All four of your examples are compound sentences, which permit linking commas:
A compound sentence is composed of at least two independent clauses. . . . The clauses are joined by a coordinating conjunction (with or without a comma), a correlative conjunction (with or without a comma), a semicolon that functions as a conjunction, a colon instead of a semicolon between two sentences when the second sentence explains or illustrates the first sentence and no coordinating conjunction is being used to connect the sentences, or a conjunctive adverb preceded by a semicolon.
As @aurora notes, we commonly use commas with coordinating conjunctions except when linking very short and closely-related clauses, and even then it's never incorrect to use the comma. Here's how your sentences parse, with some additional notes.
Clause 1: He is a great player.
Clause 2: He prefers to play Counter-Strike.
Compound: He is a great player, and he prefers to play Counter-Strike.
Because both clauses have the same subject, you could could naturally replace and he with a relative pronoun: “He is a great player who prefers to play Counter-Strike,” making it a complex sentence instead of a compound.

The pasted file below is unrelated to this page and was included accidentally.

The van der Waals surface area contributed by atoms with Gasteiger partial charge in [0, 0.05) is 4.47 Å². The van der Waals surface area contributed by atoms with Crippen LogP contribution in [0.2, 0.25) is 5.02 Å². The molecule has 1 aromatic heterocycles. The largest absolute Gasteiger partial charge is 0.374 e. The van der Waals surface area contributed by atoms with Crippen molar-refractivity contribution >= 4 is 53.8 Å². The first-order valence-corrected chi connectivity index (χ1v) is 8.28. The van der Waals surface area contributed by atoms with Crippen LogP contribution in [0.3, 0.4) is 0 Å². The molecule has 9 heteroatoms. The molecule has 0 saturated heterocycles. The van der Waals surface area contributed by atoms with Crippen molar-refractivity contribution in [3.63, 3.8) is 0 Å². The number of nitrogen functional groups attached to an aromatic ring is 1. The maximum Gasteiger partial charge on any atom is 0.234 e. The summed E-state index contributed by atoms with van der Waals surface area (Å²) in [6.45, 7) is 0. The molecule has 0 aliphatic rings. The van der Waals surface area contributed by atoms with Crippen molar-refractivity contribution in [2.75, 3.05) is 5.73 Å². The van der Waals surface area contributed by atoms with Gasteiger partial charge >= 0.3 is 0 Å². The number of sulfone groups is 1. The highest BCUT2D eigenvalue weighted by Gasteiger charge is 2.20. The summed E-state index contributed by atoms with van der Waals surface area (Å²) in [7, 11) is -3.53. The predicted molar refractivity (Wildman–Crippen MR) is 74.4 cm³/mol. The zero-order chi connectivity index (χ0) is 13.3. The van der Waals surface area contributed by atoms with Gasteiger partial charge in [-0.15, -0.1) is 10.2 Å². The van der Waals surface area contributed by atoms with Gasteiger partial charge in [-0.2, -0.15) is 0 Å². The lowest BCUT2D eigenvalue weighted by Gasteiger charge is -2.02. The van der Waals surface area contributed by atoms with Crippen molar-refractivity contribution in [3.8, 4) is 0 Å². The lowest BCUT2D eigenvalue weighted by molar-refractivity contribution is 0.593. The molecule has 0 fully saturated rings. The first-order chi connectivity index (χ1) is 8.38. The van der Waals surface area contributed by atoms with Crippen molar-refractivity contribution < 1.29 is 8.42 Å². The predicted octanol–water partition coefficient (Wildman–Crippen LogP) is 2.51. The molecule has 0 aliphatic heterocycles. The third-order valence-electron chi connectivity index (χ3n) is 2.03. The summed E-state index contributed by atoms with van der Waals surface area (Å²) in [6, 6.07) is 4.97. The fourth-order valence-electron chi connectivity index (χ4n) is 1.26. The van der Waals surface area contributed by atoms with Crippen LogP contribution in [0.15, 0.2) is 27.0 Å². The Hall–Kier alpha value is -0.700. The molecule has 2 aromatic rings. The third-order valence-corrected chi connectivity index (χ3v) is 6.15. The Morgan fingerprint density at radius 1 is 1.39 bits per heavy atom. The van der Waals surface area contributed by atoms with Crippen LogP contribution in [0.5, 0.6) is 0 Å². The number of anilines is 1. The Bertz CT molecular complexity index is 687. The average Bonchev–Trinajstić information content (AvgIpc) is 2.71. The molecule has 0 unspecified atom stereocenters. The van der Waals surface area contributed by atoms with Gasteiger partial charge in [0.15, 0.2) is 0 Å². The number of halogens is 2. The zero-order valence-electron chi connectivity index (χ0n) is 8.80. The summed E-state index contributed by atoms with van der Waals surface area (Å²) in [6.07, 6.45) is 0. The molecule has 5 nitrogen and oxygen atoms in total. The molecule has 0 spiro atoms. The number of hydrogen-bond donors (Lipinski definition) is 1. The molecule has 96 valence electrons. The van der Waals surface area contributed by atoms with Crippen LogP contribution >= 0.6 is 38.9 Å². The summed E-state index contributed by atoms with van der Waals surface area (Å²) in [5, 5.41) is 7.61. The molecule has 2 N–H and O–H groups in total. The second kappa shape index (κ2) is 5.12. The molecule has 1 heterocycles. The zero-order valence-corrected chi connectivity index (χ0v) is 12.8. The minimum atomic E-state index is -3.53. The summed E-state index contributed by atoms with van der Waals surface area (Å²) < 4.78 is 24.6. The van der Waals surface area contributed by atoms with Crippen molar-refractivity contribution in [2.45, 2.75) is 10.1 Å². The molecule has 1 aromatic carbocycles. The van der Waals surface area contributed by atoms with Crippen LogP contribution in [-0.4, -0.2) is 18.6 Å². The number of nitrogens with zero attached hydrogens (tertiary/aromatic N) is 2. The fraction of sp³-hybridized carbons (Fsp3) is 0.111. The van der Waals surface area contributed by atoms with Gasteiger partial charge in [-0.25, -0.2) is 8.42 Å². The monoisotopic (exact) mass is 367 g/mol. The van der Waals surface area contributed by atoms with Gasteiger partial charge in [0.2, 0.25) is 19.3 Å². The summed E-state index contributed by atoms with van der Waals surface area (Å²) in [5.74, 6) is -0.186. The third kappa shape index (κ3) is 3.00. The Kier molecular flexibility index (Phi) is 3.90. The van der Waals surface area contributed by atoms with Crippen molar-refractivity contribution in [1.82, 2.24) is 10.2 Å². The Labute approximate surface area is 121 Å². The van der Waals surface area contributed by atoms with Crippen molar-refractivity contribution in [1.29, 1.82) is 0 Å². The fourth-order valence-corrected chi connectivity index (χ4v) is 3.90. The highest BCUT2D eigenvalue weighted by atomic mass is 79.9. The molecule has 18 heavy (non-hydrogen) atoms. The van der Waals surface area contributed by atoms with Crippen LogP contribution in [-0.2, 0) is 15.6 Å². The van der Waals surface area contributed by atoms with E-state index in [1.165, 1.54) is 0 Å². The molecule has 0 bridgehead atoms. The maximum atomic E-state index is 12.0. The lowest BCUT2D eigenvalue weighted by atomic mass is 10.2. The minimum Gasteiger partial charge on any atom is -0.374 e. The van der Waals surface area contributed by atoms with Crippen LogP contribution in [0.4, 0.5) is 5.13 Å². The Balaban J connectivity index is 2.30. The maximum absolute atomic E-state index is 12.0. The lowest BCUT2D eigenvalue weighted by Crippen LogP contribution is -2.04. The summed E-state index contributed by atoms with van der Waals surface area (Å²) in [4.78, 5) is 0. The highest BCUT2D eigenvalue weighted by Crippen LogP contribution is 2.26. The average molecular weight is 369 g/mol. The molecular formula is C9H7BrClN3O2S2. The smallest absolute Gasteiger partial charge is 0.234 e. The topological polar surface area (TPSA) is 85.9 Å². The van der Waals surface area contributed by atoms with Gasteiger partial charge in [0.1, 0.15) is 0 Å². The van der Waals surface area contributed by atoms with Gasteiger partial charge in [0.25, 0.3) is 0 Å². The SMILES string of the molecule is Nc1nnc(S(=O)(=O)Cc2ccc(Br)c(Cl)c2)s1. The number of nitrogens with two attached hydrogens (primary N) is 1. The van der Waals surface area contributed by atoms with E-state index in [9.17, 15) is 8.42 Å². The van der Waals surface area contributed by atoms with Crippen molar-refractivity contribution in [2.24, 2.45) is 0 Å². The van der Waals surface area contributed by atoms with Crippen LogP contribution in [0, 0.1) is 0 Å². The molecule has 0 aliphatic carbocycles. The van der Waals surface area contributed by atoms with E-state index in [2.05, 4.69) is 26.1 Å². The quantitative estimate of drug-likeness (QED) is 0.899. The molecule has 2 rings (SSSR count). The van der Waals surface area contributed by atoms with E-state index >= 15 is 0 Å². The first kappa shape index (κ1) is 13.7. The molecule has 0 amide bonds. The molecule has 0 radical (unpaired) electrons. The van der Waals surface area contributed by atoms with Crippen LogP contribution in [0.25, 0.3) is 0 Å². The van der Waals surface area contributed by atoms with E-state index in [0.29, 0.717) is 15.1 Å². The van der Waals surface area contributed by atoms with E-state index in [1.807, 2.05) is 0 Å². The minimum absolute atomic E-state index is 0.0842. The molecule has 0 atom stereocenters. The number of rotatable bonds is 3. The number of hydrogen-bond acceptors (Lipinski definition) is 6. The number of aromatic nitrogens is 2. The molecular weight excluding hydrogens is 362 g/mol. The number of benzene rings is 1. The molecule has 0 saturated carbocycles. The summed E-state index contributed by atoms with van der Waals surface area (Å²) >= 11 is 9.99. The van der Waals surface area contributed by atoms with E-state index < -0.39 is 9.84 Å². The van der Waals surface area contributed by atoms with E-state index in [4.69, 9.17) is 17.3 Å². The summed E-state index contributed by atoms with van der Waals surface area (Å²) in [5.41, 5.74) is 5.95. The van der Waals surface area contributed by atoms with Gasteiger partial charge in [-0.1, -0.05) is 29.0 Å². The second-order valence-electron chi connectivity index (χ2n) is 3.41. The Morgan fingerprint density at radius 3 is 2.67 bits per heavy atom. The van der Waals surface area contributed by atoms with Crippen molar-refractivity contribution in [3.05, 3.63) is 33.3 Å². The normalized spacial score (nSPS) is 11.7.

Clause 1: John joined the Army.
Clause 2: George joined the Marines.
Compound: John joined the Army, and George joined the Marines.
This is a straightforward example of a compound sentence. Because both clauses are short and similar, you could omit the comma if you prefer.
Clause 1: Yes.
Clause 2: What is the problem?
Compound: Yes, and what is the problem?
Here, Yes is a special kind of clause called a pro-sentence.
Clause 1: I called John, my brother.
Clause 2: Now I'm speaking with him.
Compound: I called John, my brother, and now I’m speaking with him.
In this case, the phrase my brother is in apposition, so it must be set off with commas regardless of the structure of the rest of the sentence.